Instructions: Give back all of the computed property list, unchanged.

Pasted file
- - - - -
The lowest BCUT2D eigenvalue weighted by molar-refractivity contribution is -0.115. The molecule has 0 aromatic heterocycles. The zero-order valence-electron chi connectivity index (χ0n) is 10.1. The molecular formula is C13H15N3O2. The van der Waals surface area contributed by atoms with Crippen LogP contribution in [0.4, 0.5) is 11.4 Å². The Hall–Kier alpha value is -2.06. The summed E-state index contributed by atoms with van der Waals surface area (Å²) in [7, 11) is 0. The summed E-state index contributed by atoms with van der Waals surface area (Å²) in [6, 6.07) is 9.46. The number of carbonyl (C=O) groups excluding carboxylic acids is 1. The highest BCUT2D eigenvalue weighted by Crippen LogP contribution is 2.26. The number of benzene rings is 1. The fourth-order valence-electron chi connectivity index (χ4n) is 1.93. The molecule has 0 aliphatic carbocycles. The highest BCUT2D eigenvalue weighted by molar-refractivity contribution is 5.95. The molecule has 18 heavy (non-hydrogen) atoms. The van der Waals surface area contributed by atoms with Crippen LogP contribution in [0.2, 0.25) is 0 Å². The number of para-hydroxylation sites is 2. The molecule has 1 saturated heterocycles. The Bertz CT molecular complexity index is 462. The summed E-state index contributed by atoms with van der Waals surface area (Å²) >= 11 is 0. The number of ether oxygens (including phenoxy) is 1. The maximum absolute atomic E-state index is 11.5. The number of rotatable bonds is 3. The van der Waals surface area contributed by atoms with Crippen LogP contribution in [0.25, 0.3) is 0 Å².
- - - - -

The lowest BCUT2D eigenvalue weighted by molar-refractivity contribution is -0.115. The molecule has 0 aromatic heterocycles. The zero-order valence-electron chi connectivity index (χ0n) is 10.1. The molecular formula is C13H15N3O2. The van der Waals surface area contributed by atoms with Crippen LogP contribution in [0.4, 0.5) is 11.4 Å². The Hall–Kier alpha value is -2.06. The summed E-state index contributed by atoms with van der Waals surface area (Å²) in [7, 11) is 0. The summed E-state index contributed by atoms with van der Waals surface area (Å²) in [6, 6.07) is 9.46. The number of carbonyl (C=O) groups excluding carboxylic acids is 1. The highest BCUT2D eigenvalue weighted by Crippen LogP contribution is 2.26. The number of benzene rings is 1. The fourth-order valence-electron chi connectivity index (χ4n) is 1.93. The molecule has 0 aliphatic carbocycles. The highest BCUT2D eigenvalue weighted by molar-refractivity contribution is 5.95. The molecule has 18 heavy (non-hydrogen) atoms. The van der Waals surface area contributed by atoms with Crippen LogP contribution in [0.2, 0.25) is 0 Å². The number of para-hydroxylation sites is 2. The molecule has 1 saturated heterocycles. The Bertz CT molecular complexity index is 462. The summed E-state index contributed by atoms with van der Waals surface area (Å²) >= 11 is 0. The number of ether oxygens (including phenoxy) is 1. The maximum absolute atomic E-state index is 11.5. The number of rotatable bonds is 3. The van der Waals surface area contributed by atoms with Crippen LogP contribution in [0.25, 0.3) is 0 Å².